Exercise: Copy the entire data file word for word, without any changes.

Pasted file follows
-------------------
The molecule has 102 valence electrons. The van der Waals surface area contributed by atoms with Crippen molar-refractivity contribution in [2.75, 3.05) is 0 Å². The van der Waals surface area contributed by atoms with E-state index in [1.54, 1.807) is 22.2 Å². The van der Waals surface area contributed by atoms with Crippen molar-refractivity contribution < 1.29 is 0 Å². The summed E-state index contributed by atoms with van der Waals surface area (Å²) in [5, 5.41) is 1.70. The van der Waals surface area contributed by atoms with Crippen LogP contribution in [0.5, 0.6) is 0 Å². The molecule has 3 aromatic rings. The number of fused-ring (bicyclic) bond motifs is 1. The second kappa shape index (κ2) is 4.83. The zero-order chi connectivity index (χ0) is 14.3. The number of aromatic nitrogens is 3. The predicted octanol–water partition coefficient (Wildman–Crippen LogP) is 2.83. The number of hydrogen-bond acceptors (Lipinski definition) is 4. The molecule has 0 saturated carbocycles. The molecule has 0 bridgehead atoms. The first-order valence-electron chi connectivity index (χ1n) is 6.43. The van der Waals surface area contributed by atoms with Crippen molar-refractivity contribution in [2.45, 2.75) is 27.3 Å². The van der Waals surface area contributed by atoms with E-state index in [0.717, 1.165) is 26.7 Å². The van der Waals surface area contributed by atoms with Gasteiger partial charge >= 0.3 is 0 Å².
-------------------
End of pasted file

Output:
The molecule has 102 valence electrons. The van der Waals surface area contributed by atoms with Crippen molar-refractivity contribution in [2.75, 3.05) is 0 Å². The van der Waals surface area contributed by atoms with E-state index in [1.54, 1.807) is 22.2 Å². The van der Waals surface area contributed by atoms with Crippen molar-refractivity contribution < 1.29 is 0 Å². The summed E-state index contributed by atoms with van der Waals surface area (Å²) in [5, 5.41) is 1.70. The van der Waals surface area contributed by atoms with Crippen LogP contribution in [0.5, 0.6) is 0 Å². The molecule has 3 aromatic rings. The number of fused-ring (bicyclic) bond motifs is 1. The second kappa shape index (κ2) is 4.83. The zero-order chi connectivity index (χ0) is 14.3. The number of aromatic nitrogens is 3. The predicted octanol–water partition coefficient (Wildman–Crippen LogP) is 2.83. The number of hydrogen-bond acceptors (Lipinski definition) is 4. The molecule has 0 saturated carbocycles. The molecule has 0 bridgehead atoms. The first-order valence-electron chi connectivity index (χ1n) is 6.43. The van der Waals surface area contributed by atoms with Crippen molar-refractivity contribution in [2.45, 2.75) is 27.3 Å². The van der Waals surface area contributed by atoms with E-state index in [0.717, 1.165) is 26.7 Å². The van der Waals surface area contributed by atoms with Gasteiger partial charge >= 0.3 is 0 Å².